File spoon-archives/avant-garde.archive/avant-garde_1999/avant-garde.9905, message 62

Date: Mon, 24 May 1999 16:02:14 -0700
Subject: Msf forwarded from Adam Jones

I am just forwarding this as part of my responsibilities as co-moderator of
the list.  This does not imply support of the content of the msg, on my part
or on the part of the other moderators.

Peace, Catia Confortini
femisa co-moderator

21 May 1999
To FEMISA members:

Human Rights Watch has just released its most stomach-churning accounts
of the gendercide in Kosovo (Human Rights Flashes #39 and 40),
reporting the systematic gender-selective slaughter of civilian males
at Vucitrn and Izbice.  I understand that CNN has also aired footage of
the massacre at Izbice.  Yesterday's New York Times reported the
comments of US human-rights spokesman David Scheffer, raising the
estimate of males unaccounted for from the 100,000 cited in the State
Department's recent report on ethnic cleansing in Kosovo, to a
staggering 225,000.

My own estimate, based on the fragmentary sources I have been working
to compile since 25 March, is that the number of civilian Kosovar males
separated from women and children, then murdered, is in the tens of
thousands, and may well exceed 100,000.  It is very likely the worst
gender-selective slaughter in human history.  The electronic editions
of the New York Times and Washington Post, among other major media,
have yet to run *a single story* focusing on the gendercide (that is,
with a headline and lead on the gender-selective killing and detention
of Kosovar males).  Shockingly, Amnesty International has also failed
to produce a single bulletin on the subject.  In this light, the
efforts of Human Rights Watch, though in many respects inadequate, are
nothing short of heroic.  Needless to say, the subject has attracted no
discussion on FEMISA, everyone apparently being too preoccupied with
the subject of Girl Scout Cookies.  Two of my own attempted postings to
the list in April were rejected, one because it was a request for a
research assistant to help me keep track of the flow of information,
another because it was deemed a "call to action."

The following account of the Izbice massacre, from a 20-year-old woman,
makes clear the ruthlessly systematic, gender-selective character of
the carnage:

"They took the men away and lined them up about twenty meters away from
us.  Then they ordered us to go to Albania.  They said: 'You've been
looking for a greater Albania, now you can go there.' They were
shooting in the air above our heads.  We followed their orders and
moved in the direction we were told, walking away from the men.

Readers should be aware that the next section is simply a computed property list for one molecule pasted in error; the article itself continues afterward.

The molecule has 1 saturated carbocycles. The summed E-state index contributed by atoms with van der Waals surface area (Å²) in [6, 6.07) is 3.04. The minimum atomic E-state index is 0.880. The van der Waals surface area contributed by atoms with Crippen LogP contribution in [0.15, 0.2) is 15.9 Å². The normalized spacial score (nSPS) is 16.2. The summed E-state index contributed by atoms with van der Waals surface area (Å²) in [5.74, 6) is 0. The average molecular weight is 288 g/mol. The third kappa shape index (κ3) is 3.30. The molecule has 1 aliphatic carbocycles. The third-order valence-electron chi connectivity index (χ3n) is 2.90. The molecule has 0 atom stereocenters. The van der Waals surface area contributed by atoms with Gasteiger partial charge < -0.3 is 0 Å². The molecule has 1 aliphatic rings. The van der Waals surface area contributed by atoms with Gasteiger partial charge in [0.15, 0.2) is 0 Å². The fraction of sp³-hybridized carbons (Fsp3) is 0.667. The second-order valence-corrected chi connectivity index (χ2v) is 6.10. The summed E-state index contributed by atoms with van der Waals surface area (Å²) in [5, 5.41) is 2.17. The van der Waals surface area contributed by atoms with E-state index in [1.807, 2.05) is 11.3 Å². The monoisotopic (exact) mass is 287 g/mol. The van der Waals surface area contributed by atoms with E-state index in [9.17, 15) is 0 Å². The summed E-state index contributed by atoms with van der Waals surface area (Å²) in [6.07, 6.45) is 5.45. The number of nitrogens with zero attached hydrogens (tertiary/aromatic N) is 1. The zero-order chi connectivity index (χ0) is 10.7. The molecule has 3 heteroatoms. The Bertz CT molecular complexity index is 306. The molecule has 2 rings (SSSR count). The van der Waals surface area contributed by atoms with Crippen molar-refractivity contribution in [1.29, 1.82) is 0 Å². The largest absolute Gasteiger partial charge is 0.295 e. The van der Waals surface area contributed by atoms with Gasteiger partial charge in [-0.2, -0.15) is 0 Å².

"About 100 meters from the place we started walking, the Serbs decided
to separate out the younger boys from our group. Boys of fourteen and
up had already been placed with the men; now they separated out boys of
about ten and up.  Only very small boys were left with us, one old man
who had lost his legs, and my handicapped brother, who can't walk
because of spinal meningitis.

"So they took the ten to fourteen-year-olds to join the men.  The boys'
mothers were crying.  Some even tried to speak to the Serbs, but the
Serbs pushed them.  We were walking away very slowly because we were so
worried about what would happen to our men.

"We stopped moving when we heard automatic weapon fire. We turned our
heads to see what was happening but it was impossible to see the men. 
We saw the ten to
fourteen-year-olds running in our direction; when they got to us we
asked them what was happening.  They were very upset; no one could
talk.  One of them finally told us: 'They released us but the others
are finished.'

"We stayed in the same place for some twenty minutes. Everyone was
crying.  The automatic weapon fire went on non-stop for a few minutes;
after that we heard short, irregular bursts of fire for some ten
minutes or so.  My father, my uncle and my cousin were among the men
killed. [...]

"Then ten Serbs caught up with us.  They said lots of obscenities and
again told us: 'Now you must leave for Albania -- don't stop, just go.'
 We had to leave.

"My father had given me his jacket because I had been wearing another
jacket that said 'American Sport' on it and he was afraid; he wanted to
cover that up. Because I was pushing the wheelbarrow and wearing a
man's jacket, they thought I was a man.  They told me to stop and then
to come over to them, but I was too afraid.  It was the scariest moment
of my life.  Then they shined a flashlight in my face and saw that I
was a woman.  One of them said, 'let her go.'" [...]


The Human Rights Watch reports can be accessed through the HRW website
at (  For more on the gendercide, including
extensive background materials, see the links on the index page of my
website: (

Adam Jones
Barcelona, Spain



     --- from list ---


Driftline Main Page


Display software: ArchTracker © Malgosia Askanas, 2000-2005